The Four Basic Financial Statements

The Four Basic Financial Statements

Published on February 2nd, 2023.

In accounting, there exist four basic financial statements: the statement of financial position, the statement of earnings, the statement of changes in equity, and the statement of cash flows. Each statement is used to provide financial data that helps business owners, investors, and financial analysts to analyze a company’s financial performance.

The Statement of Financial Position

The statement of financial position, or balance sheet, reports the business activities and the financial performance of a company during a specific day. It provides an overview of a company’s assets, liabilities, and shareholder’s equity and ultimately summarizes the fundamental accounting equation, which states that Assets = Liabilities + Shareholder’s Equity.

The Statement of Earnings

The statement of earnings, or income statement, reports the amount of revenue earned by a company over a period. It provides an overview of revenues, expenses, net income, and earnings per share of a company.

  • Revenues includes operating revenue, non-operating revenue, and revenues earned from other activities, such as the sale of assets. Operating revenue is the revenue earned from running the business, such as the sale of a company’s products or services. Conversely, non-operating revenue is the revenue earned outside of business activities and they typically include interest earned on cash in the bank, and rental income from a property.
  • Expenses mainly include the costs incurred during the process of earning revenue.
  • Earnings per share (EPS) is a calculation used to display the amount of money shareholders would receive for each share of stock they own. EPS is calculated by taking the total net income and dividing it by the number of outstanding shares of a company.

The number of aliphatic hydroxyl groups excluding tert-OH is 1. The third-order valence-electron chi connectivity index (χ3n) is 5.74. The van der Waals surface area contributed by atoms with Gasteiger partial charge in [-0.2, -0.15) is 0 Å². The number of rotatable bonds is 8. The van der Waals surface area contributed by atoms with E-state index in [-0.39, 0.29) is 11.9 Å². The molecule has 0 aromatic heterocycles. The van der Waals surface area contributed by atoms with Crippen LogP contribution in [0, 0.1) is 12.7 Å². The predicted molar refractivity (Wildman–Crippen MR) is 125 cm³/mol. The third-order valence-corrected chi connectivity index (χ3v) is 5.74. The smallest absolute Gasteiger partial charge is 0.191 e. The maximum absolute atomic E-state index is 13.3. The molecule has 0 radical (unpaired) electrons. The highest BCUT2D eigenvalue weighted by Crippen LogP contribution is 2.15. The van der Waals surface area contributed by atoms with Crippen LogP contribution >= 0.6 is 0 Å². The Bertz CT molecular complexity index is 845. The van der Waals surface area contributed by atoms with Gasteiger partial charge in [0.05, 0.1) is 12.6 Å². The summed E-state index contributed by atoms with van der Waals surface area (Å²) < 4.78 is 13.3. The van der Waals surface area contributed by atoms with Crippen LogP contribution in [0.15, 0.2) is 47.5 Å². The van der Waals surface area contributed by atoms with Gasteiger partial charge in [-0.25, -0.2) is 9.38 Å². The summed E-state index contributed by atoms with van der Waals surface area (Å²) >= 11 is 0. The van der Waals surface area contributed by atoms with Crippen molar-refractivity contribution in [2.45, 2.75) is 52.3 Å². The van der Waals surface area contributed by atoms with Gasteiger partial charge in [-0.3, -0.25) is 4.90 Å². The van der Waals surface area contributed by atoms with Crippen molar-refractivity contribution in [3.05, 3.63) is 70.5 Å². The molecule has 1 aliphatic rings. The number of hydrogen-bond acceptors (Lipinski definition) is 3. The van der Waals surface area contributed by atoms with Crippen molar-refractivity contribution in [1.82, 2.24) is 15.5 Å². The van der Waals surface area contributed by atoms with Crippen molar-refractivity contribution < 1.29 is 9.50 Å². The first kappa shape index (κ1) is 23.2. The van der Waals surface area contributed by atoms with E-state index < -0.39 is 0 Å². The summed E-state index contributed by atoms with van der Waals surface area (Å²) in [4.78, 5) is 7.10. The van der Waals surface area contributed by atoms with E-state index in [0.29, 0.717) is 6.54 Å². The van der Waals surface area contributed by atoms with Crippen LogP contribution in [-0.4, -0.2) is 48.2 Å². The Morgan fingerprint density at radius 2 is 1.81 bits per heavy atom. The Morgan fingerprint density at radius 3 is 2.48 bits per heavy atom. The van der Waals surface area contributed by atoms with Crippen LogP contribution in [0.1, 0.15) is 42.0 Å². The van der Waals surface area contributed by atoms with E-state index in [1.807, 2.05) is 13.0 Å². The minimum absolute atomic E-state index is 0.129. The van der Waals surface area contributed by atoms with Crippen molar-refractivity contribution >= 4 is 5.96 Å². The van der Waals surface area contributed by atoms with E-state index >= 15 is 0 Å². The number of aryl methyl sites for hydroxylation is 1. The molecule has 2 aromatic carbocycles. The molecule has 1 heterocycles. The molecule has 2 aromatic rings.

The Statement of Changes in Equity

The statement of changes in equity reports the total equity of a company over time. In general, the formula for changes in shareholder’s equity is Beginning Equity + Net Income – Dividends +/– Other Comprehensive Income, however, this may vary from company to company.

  • Beginning equity is the last period’s equity that carries to the start of the next period.
  • Net income is the income earned by a company over a period.
  • Dividends are the amount of money from a company’s profits that are paid out to shareholders.
  • Comprehensive income is the period-over-period change in other comprehensive income.

The Statement of Cash Flows

The statement of cash flows reports the ability for a company to generate cash to pay its debt obligations, fund its operating expenses, and fund investments. It provides investors with information about a company’s operations, the flow of money, and ultimately a general insight into a company’s financial footing. The statement of cash flows also involves three sections that report the various activities where cash is used and they are operating activities, investing activities, and financing activities.

The Four Financial Statements in Action

All four of the main financial statements discussed provide an evaluation of a company’s financial performance, and they all typically tie with one another. For instance, the ending balance on the statement of changes in equity is equal to the total equity on the statement of financial position. In the end, all four main financial statements are crucial since they provide insight into a company’s financial health through its financial performance, operations, and cash flows.  


Financial Statements: List of Types and How to Read Them 

Beginners' Guide to Financial Statement 

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